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Differential vulnerability of different forms of skill learning in Parkinson’s disease

Lukács, Ágnes and Kemény, Ferenc and Demeter, Gyula and Valálik, István and Racsmány, Mihály (2014) Differential vulnerability of different forms of skill learning in Parkinson’s disease. In: Annual Meeting of the Society for Neuroscience, 15-19 November, Washington, DC.

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Abstract

The striatal dopaminergic dysfunction in Parkinson’s disease (PD) has been associated with deficits in skill learning in a number of studies, but the results are inconclusive so far. Motor sequence learning (especially sequence-specific learning) is found to be deficient in the majority of studies using the Serial Reaction Time Task (SRTT; Siegert, Taylor, Weatherall, & Abernethy, 2006; Jackson et al., 1995; Ferraro, Balota and Connor, 1993; Pascual-Leone et al., 1993, Muslimovic et al., 2007; Gobel et al., 2013; but see Kwak et al., 2012), although results are contradictory when verbal response is required instead of button presses (Westwater et al. 1998; Smith, Siegert and McDowall 2001). While problems with motor sequences seem to be prevalent, PD patients show intact performance on Artificial Grammar Learning (AGL) tasks, suggesting that the sequencing problem may be response type- or task type-dependent (Smith, Siegert and McDowall 2001; Witt, Nühsman and Deuschl, 2002) Acquisition of nonsequential probabilistic associations also seems to be vulnerable as evidenced by impaired PD performance on a probabilistic category learning task (Knowlton, Mangels et al., 1996; Shohamy, Myers, Onlaor, & Gluck, 2004). Our aim was to explore the nature of the skill learning deficit by testing different types of skill learning (sequential versus nonsequential, motor versus verbal) in the same group of Parkinson’s patients. 14 patients with PD (mean age: 59.77 range: 45.5-74) were compared to age-matched typical adults using 1) a Serial Reaction Time Task (SRTT) testing the learning of motor sequences, 2) an Artificial Grammar Learning (AGL) task testing the extraction of regularities from auditory sequences and 3) a Weather prediction task (PCL-WP), testing probabilistic category learning in a non-sequential task. In motor sequence learning on the SRTT task, the two groups did not differ in accuracy; PD patients were generally slower, and analysis of z-transformed reaction times showed no evidence of sequence learning in PD. A deficit in artificial grammar learning was present only as a tendency in the PD group. The PD group showed evidence of learning on the PCL task, and their learning performance was not statistically different from that of the control group. These results partly support and also extend previous findings suggesting that motor skill learning is vulnerable in PD, while other forms of skill learning are less prone to impairment. Results are also in line with previous assumptions that mechanisms underlying artificial grammar learning and probabilistic categorization do not depend on the striatum (Reber & Squire, 1999; Skosnik et al., 2002).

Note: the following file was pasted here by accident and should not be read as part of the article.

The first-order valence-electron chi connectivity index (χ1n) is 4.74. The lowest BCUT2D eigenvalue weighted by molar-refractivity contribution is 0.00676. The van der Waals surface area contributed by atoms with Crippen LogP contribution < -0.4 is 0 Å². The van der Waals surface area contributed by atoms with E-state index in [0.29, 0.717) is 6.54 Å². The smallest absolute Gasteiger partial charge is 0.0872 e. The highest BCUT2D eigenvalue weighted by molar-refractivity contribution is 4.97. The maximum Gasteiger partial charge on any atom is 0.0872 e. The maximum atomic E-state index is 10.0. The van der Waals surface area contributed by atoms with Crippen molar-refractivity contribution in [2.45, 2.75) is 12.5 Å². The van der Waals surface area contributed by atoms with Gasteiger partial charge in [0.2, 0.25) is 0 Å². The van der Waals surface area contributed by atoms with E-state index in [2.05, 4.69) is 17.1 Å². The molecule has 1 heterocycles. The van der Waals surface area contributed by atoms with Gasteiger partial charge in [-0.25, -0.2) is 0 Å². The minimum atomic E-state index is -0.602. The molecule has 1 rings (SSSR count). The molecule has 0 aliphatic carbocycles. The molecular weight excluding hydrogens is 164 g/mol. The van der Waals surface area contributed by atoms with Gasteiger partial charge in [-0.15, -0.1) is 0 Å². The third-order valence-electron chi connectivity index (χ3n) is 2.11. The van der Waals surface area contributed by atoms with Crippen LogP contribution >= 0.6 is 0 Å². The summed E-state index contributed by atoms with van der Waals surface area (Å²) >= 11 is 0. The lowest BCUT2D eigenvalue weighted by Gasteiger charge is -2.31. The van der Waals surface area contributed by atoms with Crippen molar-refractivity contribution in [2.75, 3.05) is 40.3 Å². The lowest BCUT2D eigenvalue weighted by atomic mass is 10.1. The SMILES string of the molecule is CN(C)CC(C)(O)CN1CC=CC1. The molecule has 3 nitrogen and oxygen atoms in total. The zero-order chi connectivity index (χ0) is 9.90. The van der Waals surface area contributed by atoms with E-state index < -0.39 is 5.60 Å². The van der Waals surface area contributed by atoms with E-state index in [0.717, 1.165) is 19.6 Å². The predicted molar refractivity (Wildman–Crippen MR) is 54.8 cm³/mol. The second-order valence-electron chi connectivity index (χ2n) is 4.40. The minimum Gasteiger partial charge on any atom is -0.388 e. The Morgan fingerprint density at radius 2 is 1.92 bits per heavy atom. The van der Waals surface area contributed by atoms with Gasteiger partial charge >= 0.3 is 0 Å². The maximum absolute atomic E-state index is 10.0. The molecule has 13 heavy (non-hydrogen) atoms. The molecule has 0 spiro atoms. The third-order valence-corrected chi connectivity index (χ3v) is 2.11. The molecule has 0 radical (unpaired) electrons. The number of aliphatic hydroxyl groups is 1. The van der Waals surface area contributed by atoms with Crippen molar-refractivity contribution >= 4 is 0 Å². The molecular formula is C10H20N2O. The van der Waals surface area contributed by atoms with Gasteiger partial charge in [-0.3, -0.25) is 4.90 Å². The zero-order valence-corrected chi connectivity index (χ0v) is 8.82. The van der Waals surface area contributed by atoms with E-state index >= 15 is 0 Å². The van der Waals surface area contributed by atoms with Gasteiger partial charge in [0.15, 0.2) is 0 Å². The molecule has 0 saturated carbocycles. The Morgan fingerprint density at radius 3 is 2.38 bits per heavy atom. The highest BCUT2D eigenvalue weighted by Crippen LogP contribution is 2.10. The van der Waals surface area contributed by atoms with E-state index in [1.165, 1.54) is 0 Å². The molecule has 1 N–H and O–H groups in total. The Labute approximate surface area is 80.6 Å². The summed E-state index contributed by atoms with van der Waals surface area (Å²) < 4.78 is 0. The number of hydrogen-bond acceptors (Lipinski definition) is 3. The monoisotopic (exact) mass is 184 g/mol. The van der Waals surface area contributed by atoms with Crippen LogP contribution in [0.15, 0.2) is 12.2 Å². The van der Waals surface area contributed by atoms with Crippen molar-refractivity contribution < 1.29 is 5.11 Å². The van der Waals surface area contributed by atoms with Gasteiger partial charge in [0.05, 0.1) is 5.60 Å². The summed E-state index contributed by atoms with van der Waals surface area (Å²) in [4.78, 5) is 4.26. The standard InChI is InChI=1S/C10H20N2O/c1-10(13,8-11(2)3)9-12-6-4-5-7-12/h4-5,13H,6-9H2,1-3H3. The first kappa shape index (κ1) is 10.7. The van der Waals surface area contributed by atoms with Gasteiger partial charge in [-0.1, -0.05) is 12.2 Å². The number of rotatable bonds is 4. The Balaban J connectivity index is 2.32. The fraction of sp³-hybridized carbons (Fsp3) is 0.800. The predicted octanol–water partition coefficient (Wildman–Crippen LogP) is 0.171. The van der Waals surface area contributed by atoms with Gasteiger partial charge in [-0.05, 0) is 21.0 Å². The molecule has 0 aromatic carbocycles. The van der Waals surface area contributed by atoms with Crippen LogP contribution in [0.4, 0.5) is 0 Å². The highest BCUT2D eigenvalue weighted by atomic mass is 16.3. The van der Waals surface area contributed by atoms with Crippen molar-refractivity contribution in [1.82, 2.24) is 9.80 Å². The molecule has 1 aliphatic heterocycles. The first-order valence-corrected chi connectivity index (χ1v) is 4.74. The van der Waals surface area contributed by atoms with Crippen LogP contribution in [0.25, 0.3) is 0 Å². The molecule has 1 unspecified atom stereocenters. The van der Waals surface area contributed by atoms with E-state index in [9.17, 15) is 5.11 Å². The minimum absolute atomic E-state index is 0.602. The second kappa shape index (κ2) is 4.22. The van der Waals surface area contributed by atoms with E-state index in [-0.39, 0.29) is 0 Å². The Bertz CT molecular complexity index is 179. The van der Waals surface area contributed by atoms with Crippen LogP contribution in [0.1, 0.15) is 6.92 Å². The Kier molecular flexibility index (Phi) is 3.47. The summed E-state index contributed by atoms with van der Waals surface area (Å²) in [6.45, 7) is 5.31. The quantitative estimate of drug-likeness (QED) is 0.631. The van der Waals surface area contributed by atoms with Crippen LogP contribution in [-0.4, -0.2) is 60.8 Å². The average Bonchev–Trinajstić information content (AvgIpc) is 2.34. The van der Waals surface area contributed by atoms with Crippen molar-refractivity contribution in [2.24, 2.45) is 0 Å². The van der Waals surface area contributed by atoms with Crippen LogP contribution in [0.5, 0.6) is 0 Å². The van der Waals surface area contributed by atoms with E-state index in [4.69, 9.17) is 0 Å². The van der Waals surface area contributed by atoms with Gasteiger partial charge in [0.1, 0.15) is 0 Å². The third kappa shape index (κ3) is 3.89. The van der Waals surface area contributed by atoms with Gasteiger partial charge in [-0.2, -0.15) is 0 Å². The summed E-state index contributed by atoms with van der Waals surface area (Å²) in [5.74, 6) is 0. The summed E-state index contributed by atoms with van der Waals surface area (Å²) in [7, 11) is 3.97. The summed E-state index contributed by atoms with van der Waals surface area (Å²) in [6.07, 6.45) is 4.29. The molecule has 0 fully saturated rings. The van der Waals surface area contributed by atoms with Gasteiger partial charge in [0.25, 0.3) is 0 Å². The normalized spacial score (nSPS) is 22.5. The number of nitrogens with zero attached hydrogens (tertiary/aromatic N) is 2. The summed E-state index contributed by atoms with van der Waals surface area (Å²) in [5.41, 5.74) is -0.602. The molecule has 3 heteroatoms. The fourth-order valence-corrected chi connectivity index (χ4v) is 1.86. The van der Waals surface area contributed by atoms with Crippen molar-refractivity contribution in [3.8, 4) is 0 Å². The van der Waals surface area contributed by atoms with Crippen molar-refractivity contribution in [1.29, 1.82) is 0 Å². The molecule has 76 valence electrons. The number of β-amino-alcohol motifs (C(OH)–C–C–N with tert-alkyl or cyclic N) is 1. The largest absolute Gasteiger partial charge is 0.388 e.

Item Type: Conference or Workshop Item (Poster)
Subjects: B Philosophy. Psychology. Religion / filozófia, pszichológia, vallás > BF Psychology / lélektan
B Philosophy. Psychology. Religion / filozófia, pszichológia, vallás > BF Psychology / lélektan > BF13 Memory and learning / emlékezet, tanulás
R Medicine / orvostudomány > RC Internal medicine / belgyógyászat > RC0321 Neuroscience. Biological psychiatry. Neuropsychiatry / idegkórtan, neurológia, pszichiátria
R Medicine / orvostudomány > RD Surgery / sebészet
Depositing User: Dr Gyula Demeter
Date Deposited: 15 Sep 2015 09:12
Last Modified: 15 Sep 2015 11:53
URI: http://real.mtak.hu/id/eprint/26637

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